I read Philosophy at Trinity College, Cambridge and I hold doctorates in Philosophy (Cambridge) and Oriental Studies (SOAS). Before coming to LMH, I taught the Philosophy of Mathematics for the Faculty of Philosophy at Oxford, and was a Reader in Philosophy at the University of Durham.
Originally trained as a philosopher and orientialist, my research focuses on philosophical aspects of the religious traditions of ancient India. Much of my work concentrates on Buddhist thought (especially Madhyamaka) as preserved in Sanskrit and Tibetan sources, and I also have a lively interest in Classical Indian philosophy (particularly Nyāya). My research on Buddhist philosophy covers both theoretical (metaphysics, epistemology, philosophy of language) and normative aspects (ethics); I am also interested in the investigation of Buddhist meditative practice from the perspective of cognitive science and the philosophy of mind.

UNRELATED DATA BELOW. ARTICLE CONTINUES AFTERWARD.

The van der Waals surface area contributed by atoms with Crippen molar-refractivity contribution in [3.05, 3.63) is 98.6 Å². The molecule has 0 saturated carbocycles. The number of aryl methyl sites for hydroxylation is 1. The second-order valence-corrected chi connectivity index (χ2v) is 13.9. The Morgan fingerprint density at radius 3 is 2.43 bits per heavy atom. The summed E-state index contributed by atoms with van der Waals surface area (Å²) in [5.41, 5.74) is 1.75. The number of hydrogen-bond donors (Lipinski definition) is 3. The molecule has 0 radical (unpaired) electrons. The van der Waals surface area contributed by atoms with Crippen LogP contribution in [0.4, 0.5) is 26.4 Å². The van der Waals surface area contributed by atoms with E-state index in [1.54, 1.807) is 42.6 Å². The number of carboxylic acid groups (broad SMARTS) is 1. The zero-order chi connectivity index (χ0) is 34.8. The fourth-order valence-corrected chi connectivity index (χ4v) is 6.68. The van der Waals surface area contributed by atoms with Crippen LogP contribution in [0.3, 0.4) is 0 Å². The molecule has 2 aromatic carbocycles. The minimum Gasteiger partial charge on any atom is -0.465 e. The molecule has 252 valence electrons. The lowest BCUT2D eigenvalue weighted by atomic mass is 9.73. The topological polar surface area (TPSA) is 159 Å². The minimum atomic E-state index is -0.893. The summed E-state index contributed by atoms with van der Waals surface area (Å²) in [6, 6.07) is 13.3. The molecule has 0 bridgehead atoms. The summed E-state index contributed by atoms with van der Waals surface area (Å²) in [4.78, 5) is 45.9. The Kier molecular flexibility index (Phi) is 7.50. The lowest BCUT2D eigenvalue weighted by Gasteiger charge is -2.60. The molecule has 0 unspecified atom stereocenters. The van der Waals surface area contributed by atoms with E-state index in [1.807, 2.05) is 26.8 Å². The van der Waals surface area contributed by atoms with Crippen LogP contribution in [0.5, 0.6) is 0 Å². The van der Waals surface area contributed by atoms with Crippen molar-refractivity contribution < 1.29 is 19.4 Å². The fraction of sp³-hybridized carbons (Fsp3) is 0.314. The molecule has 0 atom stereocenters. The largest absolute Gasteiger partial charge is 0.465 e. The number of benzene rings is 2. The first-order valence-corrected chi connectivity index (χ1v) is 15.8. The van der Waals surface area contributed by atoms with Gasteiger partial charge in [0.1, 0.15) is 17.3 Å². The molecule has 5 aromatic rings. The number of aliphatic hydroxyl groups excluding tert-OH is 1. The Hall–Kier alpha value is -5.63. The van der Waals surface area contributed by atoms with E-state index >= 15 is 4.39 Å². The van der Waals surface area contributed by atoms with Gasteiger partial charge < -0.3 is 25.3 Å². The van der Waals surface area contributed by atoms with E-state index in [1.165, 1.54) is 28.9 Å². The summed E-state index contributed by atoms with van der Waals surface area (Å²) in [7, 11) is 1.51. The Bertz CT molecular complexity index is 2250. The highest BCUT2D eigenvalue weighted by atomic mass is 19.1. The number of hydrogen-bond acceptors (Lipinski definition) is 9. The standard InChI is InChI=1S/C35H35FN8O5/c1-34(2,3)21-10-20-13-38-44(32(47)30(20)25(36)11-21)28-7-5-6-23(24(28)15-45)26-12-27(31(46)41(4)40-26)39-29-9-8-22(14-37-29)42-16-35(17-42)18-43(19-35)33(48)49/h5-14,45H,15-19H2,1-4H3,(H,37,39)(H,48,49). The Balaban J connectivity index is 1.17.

- The Dispeller of Disputes: Nāgārjuna's Vigrahavyāvartanī. Oxford University Press, 2010.
- Twelve Examples of Illusion. Oxford University Press, 2010.
- Nāgārjuna's Madhyamaka. A Philosophical Introduction. Oxford University Press, 2009.
- Ontological Categories. Their Nature and Significance. Oxford University Press, 2005.
- http://plato.stanford.edu/entries/nagarjuna/ )
- Reality. A Very Short Introduction. Oxford University Press, 2011.
- ‘The Self: The One and Only You’,New Scientist, 2905, 23 February 2013.
- ‘Metaphysical Problems in Indian Buddhist Thought’ in Steven Emmanuel (ed):Blackwell Companion to Buddhist Philosophy, Blackwell, Oxford, 2012.